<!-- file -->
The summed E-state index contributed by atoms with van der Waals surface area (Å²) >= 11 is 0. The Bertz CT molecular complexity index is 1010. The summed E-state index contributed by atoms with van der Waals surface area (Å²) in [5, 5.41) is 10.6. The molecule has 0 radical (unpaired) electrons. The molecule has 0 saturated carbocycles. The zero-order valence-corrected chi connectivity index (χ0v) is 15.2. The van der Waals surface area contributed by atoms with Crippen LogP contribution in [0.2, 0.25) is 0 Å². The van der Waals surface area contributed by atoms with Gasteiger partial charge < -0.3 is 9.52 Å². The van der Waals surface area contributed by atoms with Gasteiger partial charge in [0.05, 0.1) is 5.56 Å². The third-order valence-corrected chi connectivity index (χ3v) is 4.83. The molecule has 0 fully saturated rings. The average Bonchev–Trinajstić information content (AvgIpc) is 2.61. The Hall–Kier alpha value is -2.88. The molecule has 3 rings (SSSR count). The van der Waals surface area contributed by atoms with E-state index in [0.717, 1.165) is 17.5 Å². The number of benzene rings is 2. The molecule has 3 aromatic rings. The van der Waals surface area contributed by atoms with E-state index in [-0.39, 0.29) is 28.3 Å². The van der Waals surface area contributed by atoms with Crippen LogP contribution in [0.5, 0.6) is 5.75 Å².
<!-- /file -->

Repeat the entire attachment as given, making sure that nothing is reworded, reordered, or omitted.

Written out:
The summed E-state index contributed by atoms with van der Waals surface area (Å²) >= 11 is 0. The Bertz CT molecular complexity index is 1010. The summed E-state index contributed by atoms with van der Waals surface area (Å²) in [5, 5.41) is 10.6. The molecule has 0 radical (unpaired) electrons. The molecule has 0 saturated carbocycles. The zero-order valence-corrected chi connectivity index (χ0v) is 15.2. The van der Waals surface area contributed by atoms with Crippen LogP contribution in [0.2, 0.25) is 0 Å². The van der Waals surface area contributed by atoms with Gasteiger partial charge < -0.3 is 9.52 Å². The van der Waals surface area contributed by atoms with Gasteiger partial charge in [0.05, 0.1) is 5.56 Å². The third-order valence-corrected chi connectivity index (χ3v) is 4.83. The molecule has 0 fully saturated rings. The average Bonchev–Trinajstić information content (AvgIpc) is 2.61. The Hall–Kier alpha value is -2.88. The molecule has 3 rings (SSSR count). The van der Waals surface area contributed by atoms with E-state index in [0.717, 1.165) is 17.5 Å². The number of benzene rings is 2. The molecule has 3 aromatic rings. The van der Waals surface area contributed by atoms with E-state index in [-0.39, 0.29) is 28.3 Å². The van der Waals surface area contributed by atoms with Crippen LogP contribution in [0.5, 0.6) is 5.75 Å².